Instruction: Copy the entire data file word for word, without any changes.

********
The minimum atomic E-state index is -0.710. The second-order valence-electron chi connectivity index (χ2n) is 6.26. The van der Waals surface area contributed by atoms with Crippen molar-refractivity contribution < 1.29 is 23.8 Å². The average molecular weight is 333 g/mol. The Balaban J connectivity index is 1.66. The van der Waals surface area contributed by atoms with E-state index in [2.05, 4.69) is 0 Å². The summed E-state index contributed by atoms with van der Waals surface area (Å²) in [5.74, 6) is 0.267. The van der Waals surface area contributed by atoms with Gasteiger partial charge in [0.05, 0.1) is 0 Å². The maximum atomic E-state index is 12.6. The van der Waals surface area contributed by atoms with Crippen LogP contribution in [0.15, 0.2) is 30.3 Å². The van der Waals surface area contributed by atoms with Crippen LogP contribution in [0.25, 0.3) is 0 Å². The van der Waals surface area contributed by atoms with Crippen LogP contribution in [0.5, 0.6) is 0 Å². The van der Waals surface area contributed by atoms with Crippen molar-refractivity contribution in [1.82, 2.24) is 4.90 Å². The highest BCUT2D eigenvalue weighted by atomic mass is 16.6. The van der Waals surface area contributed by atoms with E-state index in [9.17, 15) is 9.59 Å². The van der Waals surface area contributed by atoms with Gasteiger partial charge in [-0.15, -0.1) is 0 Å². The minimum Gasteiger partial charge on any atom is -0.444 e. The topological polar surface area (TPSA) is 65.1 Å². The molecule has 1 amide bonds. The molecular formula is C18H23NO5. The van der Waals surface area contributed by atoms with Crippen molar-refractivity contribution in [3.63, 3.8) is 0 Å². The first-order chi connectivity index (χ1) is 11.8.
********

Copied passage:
The minimum atomic E-state index is -0.710. The second-order valence-electron chi connectivity index (χ2n) is 6.26. The van der Waals surface area contributed by atoms with Crippen molar-refractivity contribution < 1.29 is 23.8 Å². The average molecular weight is 333 g/mol. The Balaban J connectivity index is 1.66. The van der Waals surface area contributed by atoms with E-state index in [2.05, 4.69) is 0 Å². The summed E-state index contributed by atoms with van der Waals surface area (Å²) in [5.74, 6) is 0.267. The van der Waals surface area contributed by atoms with Gasteiger partial charge in [0.05, 0.1) is 0 Å². The maximum atomic E-state index is 12.6. The van der Waals surface area contributed by atoms with Crippen LogP contribution in [0.15, 0.2) is 30.3 Å². The van der Waals surface area contributed by atoms with Crippen LogP contribution in [0.25, 0.3) is 0 Å². The van der Waals surface area contributed by atoms with Crippen LogP contribution in [0.5, 0.6) is 0 Å². The van der Waals surface area contributed by atoms with Crippen molar-refractivity contribution in [1.82, 2.24) is 4.90 Å². The highest BCUT2D eigenvalue weighted by atomic mass is 16.6. The van der Waals surface area contributed by atoms with E-state index in [9.17, 15) is 9.59 Å². The van der Waals surface area contributed by atoms with Gasteiger partial charge in [-0.15, -0.1) is 0 Å². The minimum Gasteiger partial charge on any atom is -0.444 e. The topological polar surface area (TPSA) is 65.1 Å². The molecule has 1 amide bonds. The molecular formula is C18H23NO5. The van der Waals surface area contributed by atoms with Crippen molar-refractivity contribution in [3.63, 3.8) is 0 Å². The first-order chi connectivity index (χ1) is 11.8.